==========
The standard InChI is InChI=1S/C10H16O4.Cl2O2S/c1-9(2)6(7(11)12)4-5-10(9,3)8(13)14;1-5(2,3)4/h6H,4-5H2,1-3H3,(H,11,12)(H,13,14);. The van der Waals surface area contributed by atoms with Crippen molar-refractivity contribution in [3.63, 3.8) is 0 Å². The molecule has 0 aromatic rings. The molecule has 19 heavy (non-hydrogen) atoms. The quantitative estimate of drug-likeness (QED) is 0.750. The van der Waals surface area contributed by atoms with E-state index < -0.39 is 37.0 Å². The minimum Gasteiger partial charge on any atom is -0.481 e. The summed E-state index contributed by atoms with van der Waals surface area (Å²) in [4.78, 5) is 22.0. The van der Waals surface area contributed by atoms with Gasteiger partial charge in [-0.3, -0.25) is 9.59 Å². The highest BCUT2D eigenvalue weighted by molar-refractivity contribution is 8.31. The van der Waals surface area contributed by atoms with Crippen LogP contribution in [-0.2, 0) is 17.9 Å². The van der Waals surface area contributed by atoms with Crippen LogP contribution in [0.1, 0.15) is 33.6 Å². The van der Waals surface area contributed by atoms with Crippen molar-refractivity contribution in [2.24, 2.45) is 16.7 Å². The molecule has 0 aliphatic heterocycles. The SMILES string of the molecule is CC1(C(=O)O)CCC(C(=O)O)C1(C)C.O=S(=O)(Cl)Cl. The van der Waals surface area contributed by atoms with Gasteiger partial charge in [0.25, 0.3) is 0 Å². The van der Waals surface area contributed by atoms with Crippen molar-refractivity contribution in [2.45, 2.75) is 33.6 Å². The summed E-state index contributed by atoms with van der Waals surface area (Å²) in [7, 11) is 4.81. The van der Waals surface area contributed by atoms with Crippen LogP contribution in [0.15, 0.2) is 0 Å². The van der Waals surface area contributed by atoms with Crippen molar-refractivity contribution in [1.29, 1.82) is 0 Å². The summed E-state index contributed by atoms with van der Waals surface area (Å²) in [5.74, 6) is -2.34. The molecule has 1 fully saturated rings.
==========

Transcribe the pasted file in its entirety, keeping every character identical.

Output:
The standard InChI is InChI=1S/C10H16O4.Cl2O2S/c1-9(2)6(7(11)12)4-5-10(9,3)8(13)14;1-5(2,3)4/h6H,4-5H2,1-3H3,(H,11,12)(H,13,14);. The van der Waals surface area contributed by atoms with Crippen molar-refractivity contribution in [3.63, 3.8) is 0 Å². The molecule has 0 aromatic rings. The molecule has 19 heavy (non-hydrogen) atoms. The quantitative estimate of drug-likeness (QED) is 0.750. The van der Waals surface area contributed by atoms with E-state index < -0.39 is 37.0 Å². The minimum Gasteiger partial charge on any atom is -0.481 e. The summed E-state index contributed by atoms with van der Waals surface area (Å²) in [4.78, 5) is 22.0. The van der Waals surface area contributed by atoms with Gasteiger partial charge in [-0.3, -0.25) is 9.59 Å². The highest BCUT2D eigenvalue weighted by molar-refractivity contribution is 8.31. The van der Waals surface area contributed by atoms with Crippen LogP contribution in [-0.2, 0) is 17.9 Å². The van der Waals surface area contributed by atoms with Crippen LogP contribution in [0.1, 0.15) is 33.6 Å². The van der Waals surface area contributed by atoms with Crippen molar-refractivity contribution in [2.24, 2.45) is 16.7 Å². The molecule has 0 aliphatic heterocycles. The SMILES string of the molecule is CC1(C(=O)O)CCC(C(=O)O)C1(C)C.O=S(=O)(Cl)Cl. The van der Waals surface area contributed by atoms with Gasteiger partial charge in [0.25, 0.3) is 0 Å². The van der Waals surface area contributed by atoms with Crippen molar-refractivity contribution in [2.45, 2.75) is 33.6 Å². The summed E-state index contributed by atoms with van der Waals surface area (Å²) in [7, 11) is 4.81. The van der Waals surface area contributed by atoms with Crippen LogP contribution in [0.15, 0.2) is 0 Å². The van der Waals surface area contributed by atoms with Crippen molar-refractivity contribution in [1.29, 1.82) is 0 Å². The summed E-state index contributed by atoms with van der Waals surface area (Å²) in [5.74, 6) is -2.34. The molecule has 1 fully saturated rings.